always making up something out of Cravan after our image of the
cultural subversive; when our illusions are discerned, however, and if
we reject our reliance on restraint to the exclusion of intoxication, then
the experiencing and bearing of reality – even through the writing of
panegyric – re-enters in our taking of chaos upon ourselves.
1 Hans Richter, Dada: Art and Anti-Art, trans. David Britt (London and New
York: Thames and Hudson, 1965), p. 86.
2 From Hans Richter, ‘The Self-Immolation of Arthur Cravan
La bomba-romanzo esplosivo,
or Dada’s burning heart
La bomba-romanzo esplosivo
The received wisdom that Futurism was ‘the actual seedbed of Dadaart’ is
often enough repeated (Winter 1996: 141). Beyond the political, however,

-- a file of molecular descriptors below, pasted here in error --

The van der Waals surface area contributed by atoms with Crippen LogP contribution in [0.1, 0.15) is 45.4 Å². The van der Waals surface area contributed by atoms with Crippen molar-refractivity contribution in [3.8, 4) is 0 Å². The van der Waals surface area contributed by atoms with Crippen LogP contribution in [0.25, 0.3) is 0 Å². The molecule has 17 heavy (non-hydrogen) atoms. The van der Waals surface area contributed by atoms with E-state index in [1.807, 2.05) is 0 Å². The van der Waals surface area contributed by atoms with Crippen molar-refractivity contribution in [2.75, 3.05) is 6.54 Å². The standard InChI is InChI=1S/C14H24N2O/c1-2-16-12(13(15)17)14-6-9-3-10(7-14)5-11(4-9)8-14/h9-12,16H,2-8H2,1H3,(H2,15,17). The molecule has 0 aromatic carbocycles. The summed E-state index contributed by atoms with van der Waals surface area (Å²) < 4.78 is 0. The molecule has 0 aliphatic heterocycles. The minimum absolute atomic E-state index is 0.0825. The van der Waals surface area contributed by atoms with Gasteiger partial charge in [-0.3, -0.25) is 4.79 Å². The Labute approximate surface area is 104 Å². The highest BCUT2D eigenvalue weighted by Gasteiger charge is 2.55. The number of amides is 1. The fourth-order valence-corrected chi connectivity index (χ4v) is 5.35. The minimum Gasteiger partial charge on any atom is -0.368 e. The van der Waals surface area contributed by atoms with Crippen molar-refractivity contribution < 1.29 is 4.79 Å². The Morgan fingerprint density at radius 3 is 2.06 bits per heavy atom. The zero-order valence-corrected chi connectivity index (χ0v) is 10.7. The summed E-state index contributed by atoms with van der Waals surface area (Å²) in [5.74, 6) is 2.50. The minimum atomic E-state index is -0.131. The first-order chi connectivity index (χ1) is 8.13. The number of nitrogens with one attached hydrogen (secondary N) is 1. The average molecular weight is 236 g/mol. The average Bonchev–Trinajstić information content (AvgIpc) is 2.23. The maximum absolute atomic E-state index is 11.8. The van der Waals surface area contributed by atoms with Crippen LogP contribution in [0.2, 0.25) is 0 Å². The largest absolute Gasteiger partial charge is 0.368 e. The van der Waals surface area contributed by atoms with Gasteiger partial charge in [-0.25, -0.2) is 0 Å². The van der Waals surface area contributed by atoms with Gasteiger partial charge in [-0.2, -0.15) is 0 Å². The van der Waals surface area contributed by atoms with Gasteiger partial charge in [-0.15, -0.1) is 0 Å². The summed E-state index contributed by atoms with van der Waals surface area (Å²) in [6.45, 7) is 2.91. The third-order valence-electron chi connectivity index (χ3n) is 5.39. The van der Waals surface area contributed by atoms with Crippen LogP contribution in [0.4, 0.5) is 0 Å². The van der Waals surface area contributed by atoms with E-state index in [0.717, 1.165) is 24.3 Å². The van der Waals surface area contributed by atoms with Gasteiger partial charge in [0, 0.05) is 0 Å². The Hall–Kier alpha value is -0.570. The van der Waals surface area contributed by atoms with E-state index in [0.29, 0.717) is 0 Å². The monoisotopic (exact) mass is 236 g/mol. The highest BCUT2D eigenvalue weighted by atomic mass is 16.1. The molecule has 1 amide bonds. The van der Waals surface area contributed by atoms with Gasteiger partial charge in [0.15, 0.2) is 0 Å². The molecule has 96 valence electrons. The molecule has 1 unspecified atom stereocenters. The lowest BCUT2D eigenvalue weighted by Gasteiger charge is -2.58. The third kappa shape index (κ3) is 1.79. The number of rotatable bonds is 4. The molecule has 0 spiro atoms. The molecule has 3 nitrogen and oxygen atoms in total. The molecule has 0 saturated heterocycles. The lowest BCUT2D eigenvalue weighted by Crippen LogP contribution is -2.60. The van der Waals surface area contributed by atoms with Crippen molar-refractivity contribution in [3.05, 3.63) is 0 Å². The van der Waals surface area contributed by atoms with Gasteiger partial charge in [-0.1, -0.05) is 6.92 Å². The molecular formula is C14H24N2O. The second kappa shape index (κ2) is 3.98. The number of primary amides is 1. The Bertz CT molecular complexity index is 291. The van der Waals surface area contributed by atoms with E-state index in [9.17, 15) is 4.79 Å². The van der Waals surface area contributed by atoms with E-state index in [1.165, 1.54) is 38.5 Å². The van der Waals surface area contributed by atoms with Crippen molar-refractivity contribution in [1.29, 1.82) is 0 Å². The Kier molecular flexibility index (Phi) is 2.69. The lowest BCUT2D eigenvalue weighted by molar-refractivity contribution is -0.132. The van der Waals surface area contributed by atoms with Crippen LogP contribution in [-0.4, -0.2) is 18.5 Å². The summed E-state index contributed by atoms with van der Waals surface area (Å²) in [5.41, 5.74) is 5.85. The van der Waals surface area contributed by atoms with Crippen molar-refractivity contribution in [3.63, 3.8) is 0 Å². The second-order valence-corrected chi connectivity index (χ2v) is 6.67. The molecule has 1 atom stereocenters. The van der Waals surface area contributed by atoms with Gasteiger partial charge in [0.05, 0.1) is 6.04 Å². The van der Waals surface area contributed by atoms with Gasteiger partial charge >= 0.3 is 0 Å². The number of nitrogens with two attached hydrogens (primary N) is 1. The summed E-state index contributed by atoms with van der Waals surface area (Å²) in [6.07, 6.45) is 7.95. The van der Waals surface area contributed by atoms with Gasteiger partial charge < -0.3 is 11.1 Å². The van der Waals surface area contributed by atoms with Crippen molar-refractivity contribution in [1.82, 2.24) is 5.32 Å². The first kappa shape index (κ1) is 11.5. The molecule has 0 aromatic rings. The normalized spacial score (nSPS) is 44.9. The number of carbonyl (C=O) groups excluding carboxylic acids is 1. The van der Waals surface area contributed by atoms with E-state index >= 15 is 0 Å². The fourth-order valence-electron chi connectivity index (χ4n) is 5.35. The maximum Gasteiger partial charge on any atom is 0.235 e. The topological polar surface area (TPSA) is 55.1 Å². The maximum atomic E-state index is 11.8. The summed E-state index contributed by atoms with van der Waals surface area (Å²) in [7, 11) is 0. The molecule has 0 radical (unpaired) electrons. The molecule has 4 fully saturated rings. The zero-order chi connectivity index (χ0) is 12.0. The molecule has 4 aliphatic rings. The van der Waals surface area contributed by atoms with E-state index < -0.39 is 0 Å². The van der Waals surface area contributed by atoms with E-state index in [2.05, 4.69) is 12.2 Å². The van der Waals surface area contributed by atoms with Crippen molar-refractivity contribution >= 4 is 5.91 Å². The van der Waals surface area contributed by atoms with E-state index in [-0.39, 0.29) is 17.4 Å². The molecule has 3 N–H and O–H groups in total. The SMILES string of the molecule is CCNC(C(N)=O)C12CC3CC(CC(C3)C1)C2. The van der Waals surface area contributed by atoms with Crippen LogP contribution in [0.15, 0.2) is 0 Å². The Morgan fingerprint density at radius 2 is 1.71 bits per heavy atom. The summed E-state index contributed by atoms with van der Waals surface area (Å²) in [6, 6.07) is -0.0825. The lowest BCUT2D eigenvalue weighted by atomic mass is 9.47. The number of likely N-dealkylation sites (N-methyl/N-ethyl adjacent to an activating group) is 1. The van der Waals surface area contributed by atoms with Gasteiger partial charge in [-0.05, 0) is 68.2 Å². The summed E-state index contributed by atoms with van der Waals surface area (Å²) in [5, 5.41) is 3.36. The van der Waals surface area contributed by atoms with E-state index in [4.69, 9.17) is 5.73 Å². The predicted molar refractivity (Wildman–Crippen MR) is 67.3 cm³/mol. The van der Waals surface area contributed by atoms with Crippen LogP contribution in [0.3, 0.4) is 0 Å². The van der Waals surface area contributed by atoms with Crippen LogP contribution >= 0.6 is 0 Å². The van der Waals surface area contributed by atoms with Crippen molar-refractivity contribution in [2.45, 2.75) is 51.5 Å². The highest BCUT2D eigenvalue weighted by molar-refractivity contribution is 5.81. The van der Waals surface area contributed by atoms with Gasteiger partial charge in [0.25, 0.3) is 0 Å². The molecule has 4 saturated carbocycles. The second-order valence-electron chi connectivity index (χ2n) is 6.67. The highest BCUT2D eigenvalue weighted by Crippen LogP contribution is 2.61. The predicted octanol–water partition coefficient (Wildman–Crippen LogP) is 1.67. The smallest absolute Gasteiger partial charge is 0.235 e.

the complex problematic nature of the relation between Futurism and
Dada is far less frequently addressed, and Dada’s aesthetic negotiation of
anti-nationalist politics, for instance, is largely ignored. We know that in
rejecting all cultural precedents the Dadaists implicitly rejected Futurism;
Cambridge University Press, 2012), p. 120. On the plane of immanence,
see Gilles Deleuze and Félix Guattari, What is Philosophy?, trans. Graham
Burchell and Hugh Tomlinson (London and New York: Verso, 1994),
11 Deleuze and Guattari, What is Philosophy?, pp. 61–2.
12 Hans Richter, Dada: Art and Anti-Art, trans. David Britt (London and New
York: Thames and Hudson, 1965), p. 86.
13 Daniel W. Smith, ‘Deleuze and the History of Philosophy’, in Smith and
Somers-Hall (eds), The Cambridge Companion to Deleuze, p. 23.
14 Gabrielle Buffet
Spiritualist phenomena, Dada photomontage, and magic
constructing Dadaart as a ‘counterpart to the exactness of photography, a